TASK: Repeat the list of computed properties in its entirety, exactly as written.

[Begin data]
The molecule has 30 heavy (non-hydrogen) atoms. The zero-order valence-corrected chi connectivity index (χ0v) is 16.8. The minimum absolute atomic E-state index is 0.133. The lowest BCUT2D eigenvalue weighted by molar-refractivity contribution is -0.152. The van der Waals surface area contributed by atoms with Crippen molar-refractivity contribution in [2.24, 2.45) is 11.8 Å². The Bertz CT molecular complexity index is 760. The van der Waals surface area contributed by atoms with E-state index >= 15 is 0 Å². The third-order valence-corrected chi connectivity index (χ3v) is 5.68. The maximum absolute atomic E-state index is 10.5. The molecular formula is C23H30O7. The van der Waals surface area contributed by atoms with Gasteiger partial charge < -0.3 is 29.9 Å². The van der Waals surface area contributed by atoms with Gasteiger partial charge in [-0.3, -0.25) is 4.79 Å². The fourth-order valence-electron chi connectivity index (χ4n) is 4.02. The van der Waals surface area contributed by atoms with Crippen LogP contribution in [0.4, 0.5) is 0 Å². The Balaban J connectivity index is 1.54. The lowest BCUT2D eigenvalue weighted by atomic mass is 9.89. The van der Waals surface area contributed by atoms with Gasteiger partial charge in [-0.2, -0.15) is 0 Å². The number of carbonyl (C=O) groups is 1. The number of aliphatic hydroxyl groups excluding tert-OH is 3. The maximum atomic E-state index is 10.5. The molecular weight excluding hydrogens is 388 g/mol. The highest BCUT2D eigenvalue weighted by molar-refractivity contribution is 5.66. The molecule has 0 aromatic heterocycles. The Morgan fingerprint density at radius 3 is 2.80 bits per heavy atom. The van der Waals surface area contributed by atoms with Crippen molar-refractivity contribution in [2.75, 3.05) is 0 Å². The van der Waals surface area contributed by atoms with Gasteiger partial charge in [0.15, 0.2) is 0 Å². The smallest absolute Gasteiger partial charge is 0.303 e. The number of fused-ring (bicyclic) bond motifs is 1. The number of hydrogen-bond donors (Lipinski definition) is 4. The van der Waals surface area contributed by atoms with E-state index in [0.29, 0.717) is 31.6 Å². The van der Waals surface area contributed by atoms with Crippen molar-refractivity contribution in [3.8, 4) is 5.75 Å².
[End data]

The molecule has 30 heavy (non-hydrogen) atoms. The zero-order valence-corrected chi connectivity index (χ0v) is 16.8. The minimum absolute atomic E-state index is 0.133. The lowest BCUT2D eigenvalue weighted by molar-refractivity contribution is -0.152. The van der Waals surface area contributed by atoms with Crippen molar-refractivity contribution in [2.24, 2.45) is 11.8 Å². The Bertz CT molecular complexity index is 760. The van der Waals surface area contributed by atoms with E-state index >= 15 is 0 Å². The third-order valence-corrected chi connectivity index (χ3v) is 5.68. The maximum absolute atomic E-state index is 10.5. The molecular formula is C23H30O7. The van der Waals surface area contributed by atoms with Gasteiger partial charge < -0.3 is 29.9 Å². The van der Waals surface area contributed by atoms with Gasteiger partial charge in [-0.3, -0.25) is 4.79 Å². The fourth-order valence-electron chi connectivity index (χ4n) is 4.02. The van der Waals surface area contributed by atoms with Crippen LogP contribution in [0.4, 0.5) is 0 Å². The Balaban J connectivity index is 1.54. The lowest BCUT2D eigenvalue weighted by atomic mass is 9.89. The van der Waals surface area contributed by atoms with Gasteiger partial charge in [-0.2, -0.15) is 0 Å². The number of carbonyl (C=O) groups is 1. The number of aliphatic hydroxyl groups excluding tert-OH is 3. The maximum atomic E-state index is 10.5. The molecular weight excluding hydrogens is 388 g/mol. The highest BCUT2D eigenvalue weighted by molar-refractivity contribution is 5.66. The molecule has 0 aromatic heterocycles. The Morgan fingerprint density at radius 3 is 2.80 bits per heavy atom. The van der Waals surface area contributed by atoms with Crippen molar-refractivity contribution in [2.75, 3.05) is 0 Å². The van der Waals surface area contributed by atoms with Gasteiger partial charge in [0.15, 0.2) is 0 Å². The smallest absolute Gasteiger partial charge is 0.303 e. The number of fused-ring (bicyclic) bond motifs is 1. The number of hydrogen-bond donors (Lipinski definition) is 4. The van der Waals surface area contributed by atoms with E-state index in [0.29, 0.717) is 31.6 Å². The van der Waals surface area contributed by atoms with Crippen molar-refractivity contribution in [3.8, 4) is 5.75 Å².